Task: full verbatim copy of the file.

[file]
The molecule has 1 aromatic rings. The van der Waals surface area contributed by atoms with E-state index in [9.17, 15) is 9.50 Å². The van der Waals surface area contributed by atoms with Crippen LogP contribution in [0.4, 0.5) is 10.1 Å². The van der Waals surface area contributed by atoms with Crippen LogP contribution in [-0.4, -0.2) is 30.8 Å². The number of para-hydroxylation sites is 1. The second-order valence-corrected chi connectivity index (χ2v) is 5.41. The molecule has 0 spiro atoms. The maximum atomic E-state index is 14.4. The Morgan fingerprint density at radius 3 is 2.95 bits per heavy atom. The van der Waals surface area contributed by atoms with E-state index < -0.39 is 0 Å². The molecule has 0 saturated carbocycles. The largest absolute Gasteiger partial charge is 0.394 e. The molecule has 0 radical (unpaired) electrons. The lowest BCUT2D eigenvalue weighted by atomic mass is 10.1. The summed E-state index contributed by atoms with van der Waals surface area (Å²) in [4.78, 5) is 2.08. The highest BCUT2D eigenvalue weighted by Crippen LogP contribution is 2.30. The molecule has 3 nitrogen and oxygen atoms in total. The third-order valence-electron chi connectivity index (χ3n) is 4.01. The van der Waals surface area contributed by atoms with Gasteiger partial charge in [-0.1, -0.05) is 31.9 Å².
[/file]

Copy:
The molecule has 1 aromatic rings. The van der Waals surface area contributed by atoms with E-state index in [9.17, 15) is 9.50 Å². The van der Waals surface area contributed by atoms with Crippen LogP contribution in [0.4, 0.5) is 10.1 Å². The van der Waals surface area contributed by atoms with Crippen LogP contribution in [-0.4, -0.2) is 30.8 Å². The number of para-hydroxylation sites is 1. The second-order valence-corrected chi connectivity index (χ2v) is 5.41. The molecule has 0 spiro atoms. The maximum atomic E-state index is 14.4. The Morgan fingerprint density at radius 3 is 2.95 bits per heavy atom. The van der Waals surface area contributed by atoms with E-state index < -0.39 is 0 Å². The molecule has 0 saturated carbocycles. The largest absolute Gasteiger partial charge is 0.394 e. The molecule has 0 radical (unpaired) electrons. The lowest BCUT2D eigenvalue weighted by atomic mass is 10.1. The summed E-state index contributed by atoms with van der Waals surface area (Å²) in [4.78, 5) is 2.08. The highest BCUT2D eigenvalue weighted by Crippen LogP contribution is 2.30. The molecule has 3 nitrogen and oxygen atoms in total. The third-order valence-electron chi connectivity index (χ3n) is 4.01. The van der Waals surface area contributed by atoms with Gasteiger partial charge in [-0.1, -0.05) is 31.9 Å².